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Arshad “Sony” Javid says he started on caffeine when he was 11 months old. He loves coffee. It fuels him from the moment he gets up, and it remains his obsession seven days a week as he oversees his growing java empire, the Cafe Descartes chain, which includes a new roasting facility and coffeehouse in Rogers Park, five coffee stands on the UIC campus, and one stand at Northeastern Illinois University. Until last month, his pride and joy was his flagship Lincoln Avenue coffee shop, but he closed that location Thanksgiving weekend after waging a two-year battle with the Starbucks across the street.

Javid, who was born in Pakistan to parents who were coffee and tea wholesalers, emigrated to the U.S. in the mid-80s, settling in Seattle, home of his future rival. While a business and philosophy student at the University of Washington, he hung out in a ramshackle coffeehouse called the Last Exit, contemplating where he might fit in in his new world. Learning there was a large Pakistani community in Chicago, he transferred to UIC in 1989 and, while still a student, decided to stake his claim in coffee, selecting the name Cafe Descartes to go with his motto, “I drink therefore I am.”

“It was always in my blood to look for a cafe, and it was hard to look for a job because of my accent, maybe my personality, the language, and how I looked,” says Javid. “So I decided the only way I was gonna win was if I did something on my own. I came up with the idea of a coffee shop but I didn’t have enough capital, so I started my own espresso cart and one thing led to another.”

Javid spent two years expanding his operations across the UIC campus before moving into his Lincoln Avenue storefront in 1994. Starbucks rolled in five years later, its deep corporate coffers and brand name threatening to mow Cafe Descartes over.

He stood his ground, taking pride in the fact his cafe’s copper-toned decor and giant wall mural stood out from the cookie-cutter design of Starbucks locations. He says that he was drawn to Rogers Park by the diversity of the neighborhood rather than economic troubles. “Rogers Park is the greatest community, and the people who walk into here are happier,” says Javid. “Things like that are more important to me than people who just act like they’re rushing to their 8 to 5 job. Everyone knows me at UIC and I like that feeling, and I get that here more than in Lincoln Park.”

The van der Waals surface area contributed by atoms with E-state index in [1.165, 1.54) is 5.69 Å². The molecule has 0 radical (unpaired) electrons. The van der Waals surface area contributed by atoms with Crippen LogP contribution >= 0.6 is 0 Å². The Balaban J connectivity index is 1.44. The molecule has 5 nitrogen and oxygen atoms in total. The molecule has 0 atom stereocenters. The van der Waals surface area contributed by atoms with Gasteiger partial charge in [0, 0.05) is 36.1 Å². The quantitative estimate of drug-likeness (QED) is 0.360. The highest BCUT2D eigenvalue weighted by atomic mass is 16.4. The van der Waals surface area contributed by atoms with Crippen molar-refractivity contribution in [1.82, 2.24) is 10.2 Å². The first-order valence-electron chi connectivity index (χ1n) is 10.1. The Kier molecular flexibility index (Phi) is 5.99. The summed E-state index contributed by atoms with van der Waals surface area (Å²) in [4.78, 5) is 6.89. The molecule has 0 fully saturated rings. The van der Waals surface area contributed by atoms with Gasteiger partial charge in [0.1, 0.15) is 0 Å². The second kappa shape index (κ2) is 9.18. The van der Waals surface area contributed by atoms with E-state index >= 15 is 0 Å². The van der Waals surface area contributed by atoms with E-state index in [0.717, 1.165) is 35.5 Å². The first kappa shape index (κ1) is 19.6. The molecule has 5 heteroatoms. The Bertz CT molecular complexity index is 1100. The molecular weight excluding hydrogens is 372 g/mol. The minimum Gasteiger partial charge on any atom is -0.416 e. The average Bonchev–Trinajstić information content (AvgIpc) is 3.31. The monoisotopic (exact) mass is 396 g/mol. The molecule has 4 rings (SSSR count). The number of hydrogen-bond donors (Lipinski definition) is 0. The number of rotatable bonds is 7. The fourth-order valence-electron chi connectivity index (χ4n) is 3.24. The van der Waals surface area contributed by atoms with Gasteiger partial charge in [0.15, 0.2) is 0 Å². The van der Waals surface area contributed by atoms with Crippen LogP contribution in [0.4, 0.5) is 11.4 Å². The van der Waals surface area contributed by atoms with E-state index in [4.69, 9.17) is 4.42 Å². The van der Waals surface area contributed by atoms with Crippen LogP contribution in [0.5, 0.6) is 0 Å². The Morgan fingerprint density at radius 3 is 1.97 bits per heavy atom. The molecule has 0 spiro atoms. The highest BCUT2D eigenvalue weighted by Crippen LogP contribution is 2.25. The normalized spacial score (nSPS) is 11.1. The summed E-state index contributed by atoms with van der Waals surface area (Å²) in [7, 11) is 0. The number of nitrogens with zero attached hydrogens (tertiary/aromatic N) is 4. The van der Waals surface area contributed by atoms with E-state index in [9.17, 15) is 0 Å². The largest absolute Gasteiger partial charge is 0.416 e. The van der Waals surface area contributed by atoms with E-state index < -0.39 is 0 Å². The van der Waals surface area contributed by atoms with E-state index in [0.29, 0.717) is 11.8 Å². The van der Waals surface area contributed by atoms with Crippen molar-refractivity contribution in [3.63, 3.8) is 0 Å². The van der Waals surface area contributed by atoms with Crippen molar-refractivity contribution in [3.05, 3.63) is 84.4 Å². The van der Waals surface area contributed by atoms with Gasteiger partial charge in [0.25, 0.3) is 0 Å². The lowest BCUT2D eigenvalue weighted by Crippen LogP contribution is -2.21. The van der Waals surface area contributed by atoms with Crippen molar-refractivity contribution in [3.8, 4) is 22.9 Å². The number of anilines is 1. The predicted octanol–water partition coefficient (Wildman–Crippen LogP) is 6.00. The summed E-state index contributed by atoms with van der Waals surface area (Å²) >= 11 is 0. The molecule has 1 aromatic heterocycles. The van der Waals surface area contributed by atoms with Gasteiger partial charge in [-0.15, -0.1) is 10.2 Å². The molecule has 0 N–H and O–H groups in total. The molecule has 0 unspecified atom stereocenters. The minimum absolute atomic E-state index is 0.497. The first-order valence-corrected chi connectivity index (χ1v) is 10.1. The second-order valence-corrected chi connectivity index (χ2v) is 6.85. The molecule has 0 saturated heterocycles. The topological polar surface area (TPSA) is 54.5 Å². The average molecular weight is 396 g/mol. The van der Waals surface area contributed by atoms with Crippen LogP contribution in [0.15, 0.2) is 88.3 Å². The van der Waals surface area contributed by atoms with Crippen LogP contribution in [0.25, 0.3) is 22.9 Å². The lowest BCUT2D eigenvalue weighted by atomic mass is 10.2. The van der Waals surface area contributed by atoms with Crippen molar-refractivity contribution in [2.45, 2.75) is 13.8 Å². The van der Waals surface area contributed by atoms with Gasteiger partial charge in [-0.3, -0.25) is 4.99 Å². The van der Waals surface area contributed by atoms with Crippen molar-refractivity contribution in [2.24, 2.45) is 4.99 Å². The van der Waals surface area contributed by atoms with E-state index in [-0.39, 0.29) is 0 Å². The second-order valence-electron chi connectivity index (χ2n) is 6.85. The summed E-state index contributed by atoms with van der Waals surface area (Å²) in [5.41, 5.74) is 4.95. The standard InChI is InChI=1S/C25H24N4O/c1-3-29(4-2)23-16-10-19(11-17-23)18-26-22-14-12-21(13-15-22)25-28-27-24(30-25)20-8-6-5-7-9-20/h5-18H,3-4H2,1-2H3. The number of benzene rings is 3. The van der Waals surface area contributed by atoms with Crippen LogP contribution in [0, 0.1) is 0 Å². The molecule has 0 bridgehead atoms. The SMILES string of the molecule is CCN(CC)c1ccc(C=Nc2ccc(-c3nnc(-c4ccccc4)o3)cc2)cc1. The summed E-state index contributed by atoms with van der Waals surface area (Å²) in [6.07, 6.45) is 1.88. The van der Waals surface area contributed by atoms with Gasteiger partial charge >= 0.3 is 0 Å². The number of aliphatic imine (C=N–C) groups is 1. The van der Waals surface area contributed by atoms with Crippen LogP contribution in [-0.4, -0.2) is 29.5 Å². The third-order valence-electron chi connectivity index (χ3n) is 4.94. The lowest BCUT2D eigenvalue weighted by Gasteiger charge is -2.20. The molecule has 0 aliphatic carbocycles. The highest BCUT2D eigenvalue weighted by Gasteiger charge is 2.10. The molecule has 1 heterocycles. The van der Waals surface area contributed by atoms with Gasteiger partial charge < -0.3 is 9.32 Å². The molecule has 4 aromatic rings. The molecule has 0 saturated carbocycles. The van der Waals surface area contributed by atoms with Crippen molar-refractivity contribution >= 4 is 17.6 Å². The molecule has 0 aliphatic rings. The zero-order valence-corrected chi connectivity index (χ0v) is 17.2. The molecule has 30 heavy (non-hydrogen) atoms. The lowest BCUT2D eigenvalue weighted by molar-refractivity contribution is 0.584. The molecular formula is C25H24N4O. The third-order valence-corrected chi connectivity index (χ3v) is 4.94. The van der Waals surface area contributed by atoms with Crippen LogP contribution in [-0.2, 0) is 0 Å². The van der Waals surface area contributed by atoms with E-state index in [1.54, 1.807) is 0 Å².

At the Rogers Park facility, which opened in September, Javid roasts beans for retail sale as well as for a roster of 55 restaurants. “I do wholesale price sales of Costa Rican, Ethiopian, Sumatran, Mexican, mocha java, island blend, Chicago blend,” he says. “We also have cappuccino, latte, mocha, premium teas, and a fresh minibakery with pastries made on the premises.” He’s a master of the mix, putting Central American, South American, Indonesian, and African coffees together for his house blends and espressos, which his employees grind for each pull individually, unleashing a potent scent throughout the store.

The heat from the roasters, which can hit 300 degrees, takes a toll on Javid–he drinks massive quantities of water, and sweat perpetually beads on his brow beneath an ever-present beret. But it’s worth it, he says. “Coffee is like art–I take it personally.”

Javid’s taken his success and, motivated by his Muslim faith, given back something to the community that embraced him. He’s endowed four scholarships at UIC, offering $2,000 annually to first-generation immigrants who demonstrate financial need, show an entrepreneurial spirit, and are in good academic standing. He and his wife, a lawyer, have adopted the three orphaned children of a family friend, and, in 1991, he founded a school for girls in Khanewal, Pakistan.

Such acts of charity are not just required by Islam, he says, they’re needed more urgently than ever now, at a time when misunderstanding of Muslims is growing. Over the last few months, he has tried to combat that prejudice by hosting neighborhood discussions at the Rogers Park cafe, inviting area professors to come talk about Middle Eastern issues and take comments and questions. “I’m living in a very big city, but it’s like a small community,” he says. “People are very happy to come here, and that makes me happy.”

Cafe Descartes is at 1355 W. Lunt (773-262-7860).

Art accompanying story in printed newspaper (not available in this archive): photo/Nathan Mandell.